NCPO treads carefully on taxes

The direction of the country’s tax reform plan remains inconclusive, as any changes to it are likely to affect the popularity of the National Council for Peace and Order (NCPO), either positively or negatively.

Tax reform has been at the top of the NCPO’s agenda ever since the May 22 takeover. Early last month the junta ordered the Finance Ministry to formulate a tax reform plan within a month. But the regime has not yet decided which direction it was likely to take — Thais have long been influenced by populist policies, so any adjustments will almost certainly affect their acceptance of the junta.

Some NCPO advisers favour imposing wealth, land and inheritance taxes while curbing tax incentives given to investors in long-term equity funds, but the NCPO has yet to decided on the specifics of any tax reform.

However, the NCPO is likely to find some way of easing tax collection for small and medium-sized enterprises (SMEs) in order to help them stay competitive. Recent proposals have included that the first 300,000 baht in SME revenue be tax-free and 300,001 to 1 million baht be taxed at 15%.

Corporate income tax used to stand at 30%, while SMEs paid 20-25%. But the corporate income tax has now been reduced to 20%, which somewhat dampens the competitiveness of SMEs.

A Finance Ministry source admitted the NCPO was being cautious about its tax reform plans, particularly any adjustments that might place a higher tax burden on taxpayers. Hence, the tax reform plan is leaning towards easing rather than increasing taxpayers’ burden.

“Any reform plan is likely to be carried out by the new government that will be set up by the NCPO,” the source said.

The military regime has already laid out some guidelines for the reform — it must not raise the burden of low-income earners but foster fairness in the system, increase the responsibility of large business operators, address weaknesses in the existing tax system and meet government revenue collection targets.

The ministry source said in the 17 fiscal years from 1998-2014, the government has run a budget deficit in 14 of them including the latest one. Reasons are continued rises in government expenditure and state investment in the country’s development, all of this without tax revenue collection keeping pace.

It is hard to anticipate if, when and how the seemingly endless budget deficit will take the country’s economy into a crisis. But if the government’s economic policies head in the wrong direction, create an economic bubble and offer no immediate measures to curb it, then the economy could enter into crisis.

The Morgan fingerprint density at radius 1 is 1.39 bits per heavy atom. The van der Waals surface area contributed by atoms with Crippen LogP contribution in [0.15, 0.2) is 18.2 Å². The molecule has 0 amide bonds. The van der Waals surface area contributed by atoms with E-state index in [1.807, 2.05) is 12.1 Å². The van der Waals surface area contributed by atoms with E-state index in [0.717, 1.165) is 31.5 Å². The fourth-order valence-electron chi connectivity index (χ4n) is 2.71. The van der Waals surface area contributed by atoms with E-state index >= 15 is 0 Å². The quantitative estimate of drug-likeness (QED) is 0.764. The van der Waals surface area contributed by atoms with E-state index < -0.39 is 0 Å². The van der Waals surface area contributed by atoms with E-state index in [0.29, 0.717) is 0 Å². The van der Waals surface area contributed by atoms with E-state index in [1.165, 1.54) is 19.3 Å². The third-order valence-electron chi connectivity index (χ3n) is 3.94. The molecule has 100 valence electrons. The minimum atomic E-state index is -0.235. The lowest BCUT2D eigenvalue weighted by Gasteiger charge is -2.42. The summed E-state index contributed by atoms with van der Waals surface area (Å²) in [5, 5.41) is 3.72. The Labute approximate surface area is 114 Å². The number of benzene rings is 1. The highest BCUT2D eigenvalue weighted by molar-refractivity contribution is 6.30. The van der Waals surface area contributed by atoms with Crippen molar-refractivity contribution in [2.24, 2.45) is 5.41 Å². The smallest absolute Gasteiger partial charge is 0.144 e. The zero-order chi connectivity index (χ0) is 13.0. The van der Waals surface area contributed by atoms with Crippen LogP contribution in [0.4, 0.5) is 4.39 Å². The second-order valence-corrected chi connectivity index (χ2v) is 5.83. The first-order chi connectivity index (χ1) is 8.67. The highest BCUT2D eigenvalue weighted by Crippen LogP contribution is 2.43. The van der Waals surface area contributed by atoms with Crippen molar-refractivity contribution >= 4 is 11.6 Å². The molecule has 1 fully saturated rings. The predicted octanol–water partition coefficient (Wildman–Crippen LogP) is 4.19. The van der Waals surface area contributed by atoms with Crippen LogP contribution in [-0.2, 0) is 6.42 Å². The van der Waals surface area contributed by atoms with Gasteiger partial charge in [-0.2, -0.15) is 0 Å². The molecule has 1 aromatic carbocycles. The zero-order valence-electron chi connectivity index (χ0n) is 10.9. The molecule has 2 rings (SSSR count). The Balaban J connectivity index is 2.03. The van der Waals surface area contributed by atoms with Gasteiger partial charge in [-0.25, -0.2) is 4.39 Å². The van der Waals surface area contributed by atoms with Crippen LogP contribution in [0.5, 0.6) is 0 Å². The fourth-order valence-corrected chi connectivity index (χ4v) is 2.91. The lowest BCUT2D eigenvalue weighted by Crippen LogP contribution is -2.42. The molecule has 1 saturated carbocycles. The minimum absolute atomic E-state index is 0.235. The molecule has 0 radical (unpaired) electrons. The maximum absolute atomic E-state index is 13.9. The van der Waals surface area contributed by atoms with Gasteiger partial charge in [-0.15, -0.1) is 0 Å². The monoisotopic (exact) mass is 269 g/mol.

A serious contraction in exports would also send the country into deficit, which could cause a twin deficit in the economy, meaning deficits in both the current account and fiscal budget. The situation could induce ratings agencies to reduce the government’s credit rating, which would push up the country’s overall costs.

Lengthy deficits have long been a chronic problem, one not seriously addressed or resolved, as no government has revised up the tax structure in order to increase tax revenue and thereby resolve the deficits. For many years  now, most governments have implemented populist policies that greatly boosted its expenditure.

No government has dared to increase value-added tax (VAT), which has been kept at 7% for years despite analysts suggesting a ceiling of 10%. Additionally, a land tax, particularly on wealthy individuals hoarding land for speculation, has been continuously suggested, albeit cautiously, by the Finance Ministry for the past 20 years.

Last week, the NCPO announced it would extend the current VAT rate of 7% until Oct 1, 2015. The Finance Ministry source said ending populist policies completely might be tough due to the large inequality gap between rich and poor that exists in this country. The Fiscal Policy Office (FPO) has proposed the idea of implementing a negative income tax by benchmarking the country’s poverty line. Reform of the tax system could also include a restructuring of the various tax collection departments, with policymakers, the FPO and the Revenue Department studying ways to design a new semi-autonomous revenue agency.

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